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best, if not the only, time to serve my country,” said Johnson. “So, I joined the Air Force in my first year of residency and earned a monthly stipend until I completed it. I then served on active duty for three years, one year for each year I had received the stipend plus one additional year.” Johnson was stationed at Columbus Air Force Base in Mississippi where he completed a primary course in aerospace medicine and served as a flight surgeon. He also became involved in aircraft mishap investigation. He was selected to serve on investigation boards for mishaps in Arizona and Oklahoma. Johnson served on an initial investigation team for his primary base in Columbus gathering information in the first three days after an accident that was then turned over to the investigation board. After leaving the Air Force in June 2009, Johnson completed a one-year fellowship in primary care sports medicine at Beacon Orthopedics in Cincinnati, Ohio. Part of his training included working with the team physician for the Cincinnati Reds baseball team, as well as with athletic programs at Xavier University and Wittenberg College. In 2010, Johnson completed his fellowship and joined the staff of Sports Orthopedic and Spine as their first full-time sports medicine physician. “Sports medicine physicians were becoming the norm in orthopedic practices. The practice had a part-time sports medicine physician prior to my arrival and saw the benefit of having one on staff,” said Johnson. “I can see, evaluate and diagnose most problems, whether they are sports related or not and I specialize in concussion management as well as ultrasound guided injections. Since I am in the Jackson office five days a week and the orthopedists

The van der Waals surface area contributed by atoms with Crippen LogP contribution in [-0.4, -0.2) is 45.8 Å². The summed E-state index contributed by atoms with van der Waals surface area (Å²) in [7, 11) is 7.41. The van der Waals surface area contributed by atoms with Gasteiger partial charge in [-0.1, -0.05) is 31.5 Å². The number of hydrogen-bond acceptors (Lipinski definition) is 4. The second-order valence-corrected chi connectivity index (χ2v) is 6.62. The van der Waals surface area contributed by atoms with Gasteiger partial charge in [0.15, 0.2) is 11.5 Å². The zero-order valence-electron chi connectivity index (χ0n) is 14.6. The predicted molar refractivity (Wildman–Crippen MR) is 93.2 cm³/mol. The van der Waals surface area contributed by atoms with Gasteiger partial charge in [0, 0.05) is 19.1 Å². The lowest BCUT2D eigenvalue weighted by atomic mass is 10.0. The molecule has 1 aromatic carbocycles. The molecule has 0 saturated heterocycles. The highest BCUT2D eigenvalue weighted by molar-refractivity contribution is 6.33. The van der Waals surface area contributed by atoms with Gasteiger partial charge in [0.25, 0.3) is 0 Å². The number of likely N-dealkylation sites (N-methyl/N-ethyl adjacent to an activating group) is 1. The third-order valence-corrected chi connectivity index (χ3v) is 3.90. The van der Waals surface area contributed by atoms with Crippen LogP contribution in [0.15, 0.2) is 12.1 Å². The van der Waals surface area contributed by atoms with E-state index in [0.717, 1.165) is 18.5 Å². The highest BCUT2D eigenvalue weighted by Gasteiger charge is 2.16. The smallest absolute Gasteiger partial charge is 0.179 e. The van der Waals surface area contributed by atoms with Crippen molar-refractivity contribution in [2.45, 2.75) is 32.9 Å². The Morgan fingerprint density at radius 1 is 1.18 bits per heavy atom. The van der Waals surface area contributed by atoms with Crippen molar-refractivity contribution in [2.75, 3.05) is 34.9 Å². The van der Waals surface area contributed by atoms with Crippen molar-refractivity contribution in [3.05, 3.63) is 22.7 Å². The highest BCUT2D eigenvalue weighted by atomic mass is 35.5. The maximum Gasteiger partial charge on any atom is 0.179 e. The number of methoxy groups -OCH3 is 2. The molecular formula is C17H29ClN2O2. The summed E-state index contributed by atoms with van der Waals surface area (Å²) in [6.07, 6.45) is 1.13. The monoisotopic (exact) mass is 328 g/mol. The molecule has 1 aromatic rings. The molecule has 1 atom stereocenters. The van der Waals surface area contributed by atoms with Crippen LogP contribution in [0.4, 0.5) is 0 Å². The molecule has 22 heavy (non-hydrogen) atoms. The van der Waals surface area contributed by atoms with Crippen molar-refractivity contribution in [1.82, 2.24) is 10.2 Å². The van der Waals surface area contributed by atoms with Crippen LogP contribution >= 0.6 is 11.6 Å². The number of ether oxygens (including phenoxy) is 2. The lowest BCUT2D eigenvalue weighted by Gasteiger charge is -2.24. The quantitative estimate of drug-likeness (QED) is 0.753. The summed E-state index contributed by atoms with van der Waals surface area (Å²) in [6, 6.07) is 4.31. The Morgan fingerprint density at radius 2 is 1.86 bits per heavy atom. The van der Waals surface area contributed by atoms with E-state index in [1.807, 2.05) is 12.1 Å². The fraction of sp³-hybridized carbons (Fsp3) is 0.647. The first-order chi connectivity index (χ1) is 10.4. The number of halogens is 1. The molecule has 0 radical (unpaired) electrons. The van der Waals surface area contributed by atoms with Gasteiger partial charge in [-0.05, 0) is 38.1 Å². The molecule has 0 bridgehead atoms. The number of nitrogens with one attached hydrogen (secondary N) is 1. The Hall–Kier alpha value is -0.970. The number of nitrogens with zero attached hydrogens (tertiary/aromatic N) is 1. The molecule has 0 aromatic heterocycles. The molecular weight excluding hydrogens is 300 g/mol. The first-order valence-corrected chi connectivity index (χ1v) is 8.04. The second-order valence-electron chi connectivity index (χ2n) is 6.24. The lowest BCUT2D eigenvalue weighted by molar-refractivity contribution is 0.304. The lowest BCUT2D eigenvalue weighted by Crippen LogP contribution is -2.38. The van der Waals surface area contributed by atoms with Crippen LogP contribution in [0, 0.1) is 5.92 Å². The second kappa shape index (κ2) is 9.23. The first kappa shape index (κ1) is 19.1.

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tend to rotate to satellite offices, patients can usually get in to see me within 24-48 hours. I also help provide sideline coverage for area teams.” One of Johnson’s favorite duties at Sports Orthopedic is his work educating students and family practice residents. “We have several groups of residents each year who do a monthly rotation through the clinic. We also host athletic training students for six weeks,” he said. “Getting to work with and help teach these students is something I find to be very rewarding.” Another team that ranks high for Johnson is his family. He married his wife Christy while in college and today their family includes two elementary aged boys, Brooks and Braxton. “Family is first for me and we spend a lot of time traveling and going to sports events together,” he said. “Our faith and church are also a high priority for us. We try to serve and help others when we can. I am a Sunday school teacher and we have all done work for the Church of Jesus Christ of LatterDay Saints with organizations such as RIFA and through mission work in California.”